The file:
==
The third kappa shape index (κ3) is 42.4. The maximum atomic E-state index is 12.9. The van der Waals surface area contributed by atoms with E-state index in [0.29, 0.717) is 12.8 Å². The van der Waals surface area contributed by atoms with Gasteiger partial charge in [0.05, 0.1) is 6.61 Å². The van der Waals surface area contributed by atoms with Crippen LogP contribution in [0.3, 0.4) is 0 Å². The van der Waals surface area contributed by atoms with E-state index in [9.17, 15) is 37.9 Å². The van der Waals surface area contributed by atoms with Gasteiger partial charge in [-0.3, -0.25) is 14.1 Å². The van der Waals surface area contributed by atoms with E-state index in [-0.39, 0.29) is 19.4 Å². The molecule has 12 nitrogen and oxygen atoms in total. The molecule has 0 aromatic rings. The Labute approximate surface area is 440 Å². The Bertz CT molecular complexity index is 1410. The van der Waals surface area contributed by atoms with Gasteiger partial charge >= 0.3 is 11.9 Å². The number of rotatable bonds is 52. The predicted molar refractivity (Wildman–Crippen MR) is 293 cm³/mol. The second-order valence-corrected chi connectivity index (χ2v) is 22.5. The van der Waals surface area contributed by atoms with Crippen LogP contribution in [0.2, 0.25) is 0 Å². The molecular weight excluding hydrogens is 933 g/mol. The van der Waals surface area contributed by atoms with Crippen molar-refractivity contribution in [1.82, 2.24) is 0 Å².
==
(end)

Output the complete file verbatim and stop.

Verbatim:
The third kappa shape index (κ3) is 42.4. The maximum atomic E-state index is 12.9. The van der Waals surface area contributed by atoms with E-state index in [0.29, 0.717) is 12.8 Å². The van der Waals surface area contributed by atoms with Gasteiger partial charge in [0.05, 0.1) is 6.61 Å². The van der Waals surface area contributed by atoms with Crippen LogP contribution in [0.3, 0.4) is 0 Å². The van der Waals surface area contributed by atoms with E-state index in [9.17, 15) is 37.9 Å². The van der Waals surface area contributed by atoms with Gasteiger partial charge in [-0.3, -0.25) is 14.1 Å². The van der Waals surface area contributed by atoms with E-state index in [-0.39, 0.29) is 19.4 Å². The molecule has 12 nitrogen and oxygen atoms in total. The molecule has 0 aromatic rings. The Labute approximate surface area is 440 Å². The Bertz CT molecular complexity index is 1410. The van der Waals surface area contributed by atoms with Gasteiger partial charge >= 0.3 is 11.9 Å². The number of rotatable bonds is 52. The predicted molar refractivity (Wildman–Crippen MR) is 293 cm³/mol. The second-order valence-corrected chi connectivity index (χ2v) is 22.5. The van der Waals surface area contributed by atoms with Crippen LogP contribution in [0.2, 0.25) is 0 Å². The molecular weight excluding hydrogens is 933 g/mol. The van der Waals surface area contributed by atoms with Crippen molar-refractivity contribution in [1.82, 2.24) is 0 Å².